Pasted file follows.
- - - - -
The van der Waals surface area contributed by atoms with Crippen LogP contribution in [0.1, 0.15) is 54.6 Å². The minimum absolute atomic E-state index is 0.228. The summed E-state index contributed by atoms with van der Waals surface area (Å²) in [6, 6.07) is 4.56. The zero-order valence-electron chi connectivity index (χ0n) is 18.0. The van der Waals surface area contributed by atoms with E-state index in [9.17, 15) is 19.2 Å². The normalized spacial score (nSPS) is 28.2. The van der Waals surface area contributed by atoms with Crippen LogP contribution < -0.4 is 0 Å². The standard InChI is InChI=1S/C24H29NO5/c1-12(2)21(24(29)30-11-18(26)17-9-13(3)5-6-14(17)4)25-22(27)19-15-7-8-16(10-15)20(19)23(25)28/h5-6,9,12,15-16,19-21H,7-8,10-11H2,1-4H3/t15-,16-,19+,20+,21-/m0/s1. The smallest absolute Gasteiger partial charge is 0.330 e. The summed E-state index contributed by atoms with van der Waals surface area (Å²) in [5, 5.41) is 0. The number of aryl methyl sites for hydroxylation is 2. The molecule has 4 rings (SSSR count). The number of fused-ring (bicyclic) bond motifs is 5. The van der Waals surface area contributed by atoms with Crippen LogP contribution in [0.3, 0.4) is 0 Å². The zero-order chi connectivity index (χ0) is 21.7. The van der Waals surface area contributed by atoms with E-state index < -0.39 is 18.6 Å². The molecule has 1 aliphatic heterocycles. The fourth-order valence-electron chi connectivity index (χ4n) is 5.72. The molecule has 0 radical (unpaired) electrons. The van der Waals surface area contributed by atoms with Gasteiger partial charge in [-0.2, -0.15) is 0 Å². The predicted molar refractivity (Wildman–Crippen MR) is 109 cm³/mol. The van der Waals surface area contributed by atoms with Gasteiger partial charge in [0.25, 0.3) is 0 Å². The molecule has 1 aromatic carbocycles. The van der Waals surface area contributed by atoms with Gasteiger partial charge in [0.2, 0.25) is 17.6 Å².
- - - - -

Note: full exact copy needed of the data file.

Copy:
The van der Waals surface area contributed by atoms with Crippen LogP contribution in [0.1, 0.15) is 54.6 Å². The minimum absolute atomic E-state index is 0.228. The summed E-state index contributed by atoms with van der Waals surface area (Å²) in [6, 6.07) is 4.56. The zero-order valence-electron chi connectivity index (χ0n) is 18.0. The van der Waals surface area contributed by atoms with E-state index in [9.17, 15) is 19.2 Å². The normalized spacial score (nSPS) is 28.2. The van der Waals surface area contributed by atoms with Crippen LogP contribution < -0.4 is 0 Å². The standard InChI is InChI=1S/C24H29NO5/c1-12(2)21(24(29)30-11-18(26)17-9-13(3)5-6-14(17)4)25-22(27)19-15-7-8-16(10-15)20(19)23(25)28/h5-6,9,12,15-16,19-21H,7-8,10-11H2,1-4H3/t15-,16-,19+,20+,21-/m0/s1. The smallest absolute Gasteiger partial charge is 0.330 e. The summed E-state index contributed by atoms with van der Waals surface area (Å²) in [5, 5.41) is 0. The number of aryl methyl sites for hydroxylation is 2. The molecule has 4 rings (SSSR count). The number of fused-ring (bicyclic) bond motifs is 5. The van der Waals surface area contributed by atoms with Crippen LogP contribution in [0.3, 0.4) is 0 Å². The zero-order chi connectivity index (χ0) is 21.7. The van der Waals surface area contributed by atoms with E-state index < -0.39 is 18.6 Å². The molecule has 1 aliphatic heterocycles. The fourth-order valence-electron chi connectivity index (χ4n) is 5.72. The molecule has 0 radical (unpaired) electrons. The van der Waals surface area contributed by atoms with Gasteiger partial charge in [-0.2, -0.15) is 0 Å². The predicted molar refractivity (Wildman–Crippen MR) is 109 cm³/mol. The van der Waals surface area contributed by atoms with Gasteiger partial charge in [0.25, 0.3) is 0 Å². The molecule has 1 aromatic carbocycles. The van der Waals surface area contributed by atoms with Gasteiger partial charge in [0.2, 0.25) is 17.6 Å².